A statue of Daniels formerly stood in Nash Square in Raleigh. It was removed on June 16, 2020, after the murder of George Floyd and subsequent widespread civil unrest. Members of the Daniels family approved of the removal.[36]

In fiction

In Harry Turtledove's "Southern Victory" series of alternate history novels, Daniels was US Secretary of the Navy during the timeline's analog of World War I, and the US Navy named a destroyer escort after him during the series's version of World War II.

Selected works


  1. ^ a b Alan Dawley (November 28, 2013). Changing the World: American Progressives in War and Revolution: American Progressives in War and Revolution. Princeton University Press. pp. 121–. ISBN 978-1-4008-5059-4.
  2. ^ a b c Campbell, W. Joseph (1999). "'One of the Fine Figures of American Journalism': A Closer Look at Josephus Daniels of the Raleigh 'News and Observer'". American Journalism. 16 (4): 37–39. doi:10.1080/08821127.1999.10739206.
  3. ^ a b Craig, Lee A. (2013). Josephus Daniels: His Life and Times. University of North Carolina Press. pp. 134–139. ISBN 9781469606958.
  4. ^ Kenneth Zogry (2002). "Josephus Daniels" in Howard E. Covington and Marion A. Ellis, eds. North Carolina Century: Tar Heels Who Made a Difference, 1900-2000. p. 302.
  5. ^ Chisholm, Hugh, ed. (1922). "Daniels, Josephus" . Encyclopædia Britannica (12th ed.). London & New York: The Encyclopædia Britannica Company.
  6. ^ Zogry, "Josephus Daniels," p. 303.
  7. ^ Zucchino, pp. 76-82
  8. ^ a b c 1898 Wilmington Race Riot Commission (2006). "1898 Wilmington race riot report". Research Branch, Office of Archives and History, North Carolina Department of Natural and Cultural Resources. pp. 1, 61.((cite web)): CS1 maint: numeric names: authors list (link)
  9. ^ Case, Steven (2009). "Josephus Daniels". NCPedia.
  10. ^ US Naval Institute Staff (July 1, 2014). "A Hundred Years Dry: The U.S. Navy's End of Alcohol at Sea". USNI News.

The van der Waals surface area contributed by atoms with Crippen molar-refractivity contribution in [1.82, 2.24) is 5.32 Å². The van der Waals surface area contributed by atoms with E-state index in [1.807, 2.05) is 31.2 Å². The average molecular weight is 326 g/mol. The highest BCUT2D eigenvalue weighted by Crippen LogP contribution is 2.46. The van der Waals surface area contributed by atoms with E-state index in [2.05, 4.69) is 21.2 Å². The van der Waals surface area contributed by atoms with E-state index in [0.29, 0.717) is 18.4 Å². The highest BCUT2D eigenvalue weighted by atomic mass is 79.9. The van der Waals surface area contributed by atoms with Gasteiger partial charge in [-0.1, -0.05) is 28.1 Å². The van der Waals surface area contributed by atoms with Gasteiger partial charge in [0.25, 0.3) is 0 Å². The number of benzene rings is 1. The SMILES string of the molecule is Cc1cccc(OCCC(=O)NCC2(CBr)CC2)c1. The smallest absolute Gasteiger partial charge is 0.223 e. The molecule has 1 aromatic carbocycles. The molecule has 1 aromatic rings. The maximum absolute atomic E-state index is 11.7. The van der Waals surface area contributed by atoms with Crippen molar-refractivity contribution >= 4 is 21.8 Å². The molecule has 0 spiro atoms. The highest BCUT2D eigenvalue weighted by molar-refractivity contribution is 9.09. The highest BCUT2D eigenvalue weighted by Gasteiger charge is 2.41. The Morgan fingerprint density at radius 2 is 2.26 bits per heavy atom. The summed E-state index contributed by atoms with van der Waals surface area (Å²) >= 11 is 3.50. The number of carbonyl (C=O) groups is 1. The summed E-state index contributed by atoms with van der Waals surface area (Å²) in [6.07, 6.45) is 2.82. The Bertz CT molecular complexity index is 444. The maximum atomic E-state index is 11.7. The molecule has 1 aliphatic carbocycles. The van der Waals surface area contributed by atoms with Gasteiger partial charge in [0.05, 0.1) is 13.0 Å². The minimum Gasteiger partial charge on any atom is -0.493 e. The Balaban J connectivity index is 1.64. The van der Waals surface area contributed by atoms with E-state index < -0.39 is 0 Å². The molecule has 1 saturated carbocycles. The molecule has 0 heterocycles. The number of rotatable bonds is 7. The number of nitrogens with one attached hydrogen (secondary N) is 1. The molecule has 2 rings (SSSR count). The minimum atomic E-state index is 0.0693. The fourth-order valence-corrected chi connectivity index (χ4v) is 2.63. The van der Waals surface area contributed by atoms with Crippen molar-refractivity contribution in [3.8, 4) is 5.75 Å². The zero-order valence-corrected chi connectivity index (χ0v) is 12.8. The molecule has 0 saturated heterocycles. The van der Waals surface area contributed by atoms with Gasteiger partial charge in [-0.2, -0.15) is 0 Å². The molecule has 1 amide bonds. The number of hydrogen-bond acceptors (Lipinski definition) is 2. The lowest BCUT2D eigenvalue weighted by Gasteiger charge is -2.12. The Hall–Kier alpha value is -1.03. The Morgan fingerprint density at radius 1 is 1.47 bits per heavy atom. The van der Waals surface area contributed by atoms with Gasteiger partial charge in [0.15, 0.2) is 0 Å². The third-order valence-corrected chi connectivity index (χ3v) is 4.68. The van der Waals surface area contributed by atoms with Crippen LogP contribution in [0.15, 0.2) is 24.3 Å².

11. ^ Zucchino, pp. 343-344
  12. ^ Haugen, Brenda. (2006). Franklin Delano Roosevelt, p. 42.
  13. ^ "The History of Ham Radio".
  14. ^ Howeth: Chapter XXVII. For sale by the Superintendent of Documents, U. S. Govt. Print. Off. 1963.
  15. ^ "A Hundred Years Dry: The U.S. Navy's End of Alcohol at Sea," Staff of the United States Naval Institute, USNI News, internet website [1], accessed October 15, 2018.
  16. ^ Stanonis, Anthony. (1997). "An Old House in the Quarter: Vice in the Vieux Carré of the 1930s." Archived February 20, 2007, at the Wayback Machine Loyola University New Orleans History Writing Award.
  17. ^ "Observance of the Sabbath Day".
  18. ^ Scott, Lloyd N. (2002). Naval Consulting Board of the United States, pp. 286-288.
  19. ^ Daniel J. Carrison, The United States Navy (Praeger, 1968), p. 117.
  20. ^ "Lay Navy Scandal to FD Roosevelt", The New York Times, July 20, 1921.
  21. ^ "Gay history", The Providence Journal, Projo, Front page, July 20, 1921, retrieved February 20, 2018.
  22. ^ Dent, David W. (1995). U.S.-Latin American Policymaking: A Reference Handbook, p. 313.
  23. ^ Lee A. Craig, Josephus Daniels: His Life and Times (2013) pp 399-410
  24. ^ Olsson, Tore (2017). Agrarian Crossings: Reformers and the Remaking of the U.S. and Mexican Countryside. Princeton, N.J.: Princeton University Press. pp. 86–96. ISBN 9780691165202.
  25. ^ Olsson 2017, pp. 127–128.
  26. ^ E. David Cronon, "American Catholics and Mexican Anticlericalism, 1933-1936," Mississippi Valley Historical Review (1958) 45#2 pp. 201-230 in JSTOR; quote p. 207
  27. ^ Robert H. Vinca, "The American Catholic Reaction to the Persecution of the Church in Mexico, from 1926-1936," Records of the American Catholic Historical Society of Philadelphia (1968) Issue 1, pp 3-38.
  28. ^ FDR's Funeral Train by Robert Klara
  29. ^ "Historic Oakwood Cemetery". Archived from the original on October 6, 2010. Retrieved September 30, 2009.
  30. ^ Zogry, "Josephus Daniels," p. 304.
  31. ^, stated at the bottom of Image 9 on Page 5 of 11 (alternatively, PDF page 115 of254)
  32. ^ Cooper, John Milton Jr. (1974). "Daniels, Josephus". In Garraty, John A. (ed.). Encyclopedia of American Biography. pp. 252–253.
  33. ^ "Daniels Hall". North Carolina State University. Archived from the original on May 9, 2019.
  34. ^ WRAL (June 22, 2020). "NC State Board of Trustees votes to remove the name 'Daniels' from Daniels Hall ::". Retrieved June 22, 2020.
  35. ^ "National Historic Landmarks Program (NHL)". August 22, 2007. Archived from the original on August 22, 2007. Retrieved December 16, 2019.
  36. ^ WRAL (June 16, 2020). "Family removes statue of white supremacy supporter from downtown Raleigh ::". Retrieved June 16, 2020.

Further reading

Primary sources

Government offices Preceded byGeorge von L. Meyer United States Secretary of the Navy March 5, 1913 – March 4, 1921 Succeeded byEdwin Denby Diplomatic posts Preceded byJ. Reuben Clark, Jr. U.S. Ambassador to Mexico March 17, 1933 – November 9, 1941 Succeeded byGeorge S. Messersmith